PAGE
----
By Jim Schutze
By Rachel Watts
By Lauren Drewes Daniels
By Anna Merlan
By Lee Escobedo
By Eric Nicholson
On the one hand, I'm afraid to call anybody, because everybody I call tells me he or she is thinking about running for mayor. The field of people considering the 2007 Dallas mayor's race is starting to look like the Turkey Trot, the city's annual Thanksgiving Day run.
If this keeps up, we're going to have more candidates for mayor than we have taxpayers. Everybody's got a groundswell, to hear them tell it. Seems like the ground doesn't have to swell too much. More like a ground bump.
On the other hand, there's something about this outpouring of democratic self-love that I like and trust a lot more than what I'm hearing from the smart guys. They say none of these mayoral wannabes, even the better-known among them, stands a snowball's chance in Dallas. Instead, the next mayor, like the last two, will have to be what the consultants call "a rock star."
Sex appeal. Sizzle. Electricity. Comes into a room Clinton-style and sucks all the air out of it. That's what the big money's looking for.
"It's not charisma," one very well-known Dallas-based political consultant told me in return for my promise not to name her. "Charisma is something else. This isn't that. This is something I call magic."
Current Mayor Laura Miller has it. Her predecessor, Ron Kirk, had it. I remember when Kirk was brand-new in office. A city council member whom I knew pretty well at the time appeared on the same stage with Kirk at a jam-packed event in a big high school auditorium. The council member had planned on taking him to task on certain policy issues at the next city council meeting.
"When he left, it was like watching a rock star," the council member told me. "The kids and the teachers were reaching out, just wanting to touch him. I decided I wasn't going to be the first one to criticize him."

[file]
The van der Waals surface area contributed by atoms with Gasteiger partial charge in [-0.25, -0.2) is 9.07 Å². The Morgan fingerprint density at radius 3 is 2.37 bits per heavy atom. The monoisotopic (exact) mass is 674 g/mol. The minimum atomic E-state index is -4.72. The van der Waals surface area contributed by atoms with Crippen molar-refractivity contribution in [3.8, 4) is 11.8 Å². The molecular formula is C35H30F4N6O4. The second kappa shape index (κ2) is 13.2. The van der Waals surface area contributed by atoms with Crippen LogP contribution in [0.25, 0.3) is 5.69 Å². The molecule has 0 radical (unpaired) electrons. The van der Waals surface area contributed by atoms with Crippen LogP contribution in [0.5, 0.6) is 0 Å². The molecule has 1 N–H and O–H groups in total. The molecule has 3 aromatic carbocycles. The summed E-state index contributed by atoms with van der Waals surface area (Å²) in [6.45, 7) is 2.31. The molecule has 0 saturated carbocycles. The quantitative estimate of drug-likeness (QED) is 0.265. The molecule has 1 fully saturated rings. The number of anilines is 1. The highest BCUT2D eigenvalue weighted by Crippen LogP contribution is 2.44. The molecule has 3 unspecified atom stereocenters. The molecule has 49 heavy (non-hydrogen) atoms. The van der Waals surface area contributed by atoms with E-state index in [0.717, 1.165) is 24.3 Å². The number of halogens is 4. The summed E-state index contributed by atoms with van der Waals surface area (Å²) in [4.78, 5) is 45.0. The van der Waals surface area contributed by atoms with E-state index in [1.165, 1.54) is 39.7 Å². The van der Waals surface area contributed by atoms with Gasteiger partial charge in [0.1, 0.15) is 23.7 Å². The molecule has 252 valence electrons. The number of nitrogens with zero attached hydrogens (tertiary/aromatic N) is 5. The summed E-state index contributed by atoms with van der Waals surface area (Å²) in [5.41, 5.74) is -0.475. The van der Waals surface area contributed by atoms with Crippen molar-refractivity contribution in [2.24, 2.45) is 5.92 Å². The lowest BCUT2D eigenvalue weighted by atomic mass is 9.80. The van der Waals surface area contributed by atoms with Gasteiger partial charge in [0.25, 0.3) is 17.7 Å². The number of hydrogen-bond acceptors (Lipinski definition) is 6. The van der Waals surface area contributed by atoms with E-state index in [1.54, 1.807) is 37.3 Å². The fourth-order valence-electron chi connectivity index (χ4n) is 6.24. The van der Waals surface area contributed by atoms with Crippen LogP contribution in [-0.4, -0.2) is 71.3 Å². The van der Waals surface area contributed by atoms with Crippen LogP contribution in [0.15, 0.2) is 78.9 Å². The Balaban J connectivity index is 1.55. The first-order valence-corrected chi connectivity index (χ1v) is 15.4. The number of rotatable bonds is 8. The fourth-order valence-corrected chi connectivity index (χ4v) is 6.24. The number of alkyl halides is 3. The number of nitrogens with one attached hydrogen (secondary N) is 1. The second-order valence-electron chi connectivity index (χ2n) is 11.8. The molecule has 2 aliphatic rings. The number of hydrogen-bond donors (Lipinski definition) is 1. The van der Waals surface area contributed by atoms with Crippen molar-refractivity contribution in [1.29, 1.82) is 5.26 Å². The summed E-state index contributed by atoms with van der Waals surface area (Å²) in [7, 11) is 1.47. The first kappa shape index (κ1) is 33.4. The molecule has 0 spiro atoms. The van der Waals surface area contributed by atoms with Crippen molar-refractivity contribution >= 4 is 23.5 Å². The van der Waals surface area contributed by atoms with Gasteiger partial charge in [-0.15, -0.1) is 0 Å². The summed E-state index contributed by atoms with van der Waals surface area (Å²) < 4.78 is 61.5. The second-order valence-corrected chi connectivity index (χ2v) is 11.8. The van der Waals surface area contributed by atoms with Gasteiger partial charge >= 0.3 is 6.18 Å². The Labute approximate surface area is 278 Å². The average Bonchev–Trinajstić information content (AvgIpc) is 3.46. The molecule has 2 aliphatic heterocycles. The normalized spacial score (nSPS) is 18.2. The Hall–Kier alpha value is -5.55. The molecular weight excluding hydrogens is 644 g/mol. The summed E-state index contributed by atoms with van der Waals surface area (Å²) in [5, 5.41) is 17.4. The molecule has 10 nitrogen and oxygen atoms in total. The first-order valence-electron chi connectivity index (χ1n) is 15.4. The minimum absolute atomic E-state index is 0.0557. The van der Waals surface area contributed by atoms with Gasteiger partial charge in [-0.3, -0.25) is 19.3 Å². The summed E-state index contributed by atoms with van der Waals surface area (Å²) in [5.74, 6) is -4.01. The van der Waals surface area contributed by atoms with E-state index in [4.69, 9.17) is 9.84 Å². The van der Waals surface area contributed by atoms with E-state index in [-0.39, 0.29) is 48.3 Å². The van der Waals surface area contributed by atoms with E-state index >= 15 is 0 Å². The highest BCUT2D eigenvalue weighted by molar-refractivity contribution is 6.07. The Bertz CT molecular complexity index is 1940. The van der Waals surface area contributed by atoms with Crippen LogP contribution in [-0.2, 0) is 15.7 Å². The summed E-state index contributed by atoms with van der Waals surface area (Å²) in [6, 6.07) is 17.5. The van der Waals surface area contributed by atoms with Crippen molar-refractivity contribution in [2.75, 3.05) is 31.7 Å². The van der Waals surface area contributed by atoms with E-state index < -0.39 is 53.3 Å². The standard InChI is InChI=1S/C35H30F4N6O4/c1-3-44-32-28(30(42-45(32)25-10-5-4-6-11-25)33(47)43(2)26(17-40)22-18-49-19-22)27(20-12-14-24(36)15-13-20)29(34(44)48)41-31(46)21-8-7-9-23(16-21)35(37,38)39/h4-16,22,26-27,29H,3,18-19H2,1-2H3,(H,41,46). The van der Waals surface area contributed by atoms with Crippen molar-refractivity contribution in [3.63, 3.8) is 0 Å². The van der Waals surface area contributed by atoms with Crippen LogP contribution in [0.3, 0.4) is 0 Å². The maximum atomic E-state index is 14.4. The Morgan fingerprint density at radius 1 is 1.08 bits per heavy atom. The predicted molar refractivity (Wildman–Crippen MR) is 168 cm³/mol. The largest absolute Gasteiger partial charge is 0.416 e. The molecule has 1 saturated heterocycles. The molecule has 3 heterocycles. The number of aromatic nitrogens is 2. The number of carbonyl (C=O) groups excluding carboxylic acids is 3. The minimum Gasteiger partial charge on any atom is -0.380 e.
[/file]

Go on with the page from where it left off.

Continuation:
We've had two rock stars in a row, the consultants tell me. It's too late to go back to Uncle Elwood.
The line I get consistently on money is a million bucks per candidate: That's what it will cost next year to run a credible campaign for mayor. There's enough money out there to fund several candidates at that level or less. But when the Turkey Trot comes across the Houston Street Viaduct and the limelight comes on, only the stars will twinkle.
I hate that. It turns politics on its head. It's why we can't get no satisfaction. You could look at the whole rock star thing and say it's why we got Ron Kirk. The city's first African-American mayor ran on a platform of racial healing but devoted his greatest energy in office to doing favors for the old land-and-construction oligarchy behind the Trinity River project.
Or you could look at it and say it's why we got Laura Miller: a two-fisted muckraker by trade, she ran against pretentious big-ticket public works projects but devoted her greatest energy in office to doing favors for the old land-and-construction oligarchy behind the Trinity River project.
Is there a pattern here? Is the rock star thing maybe not a great way to know what we're getting? It makes me want to go back to those guys with the ground bumps.
The smart money knows about the rock star phenomenon, because the smart consultants know, and they tell the smart money. That's what's behind this whole hoopla in the last couple weeks with state Representative Rafael Anchía. A couple Sundays ago, The Dallas Morning News ran a front-page story--one of its classic communiqués from the inner sanctum--under a headline, "In Anchía, many leaders see the next Ron Kirk. They say state rep has clout to be first Hispanic mayor."
I wanted to pick up the phone and call Gromer Jeffers, the reporter, and say, "Gromer, the only problem I see with this headline is that fewer people in Dallas know the name Rafael Anchía than know the name Noam Chomsky."
Noam Chomsky, professor emeritus of linguistics at MIT and creator of the theory of generative grammar, is not a candidate for mayor of Dallas. I just threw his name in to make an obscure point. I did not call Gromer Jeffers, because I was afraid he might tell me he was a candidate for mayor.
So who is Anchía? Former school board member. Succeeded influential state Representative Steve Wolens in the Legislature when Wolens bowed out. Nice guy. Very bright.
Unknown in most of the city. In terms of City Hall, never been there. No track record on city issues at all.
The Morning News story was one of those Pravda-style communications where you have to read between the lines and then go out back of a building and whisper with your comrades about what it really means. In it, former Mayor Kirk went on and on about what a great candidate Anchía would make and how much Anchía reminds him of himself.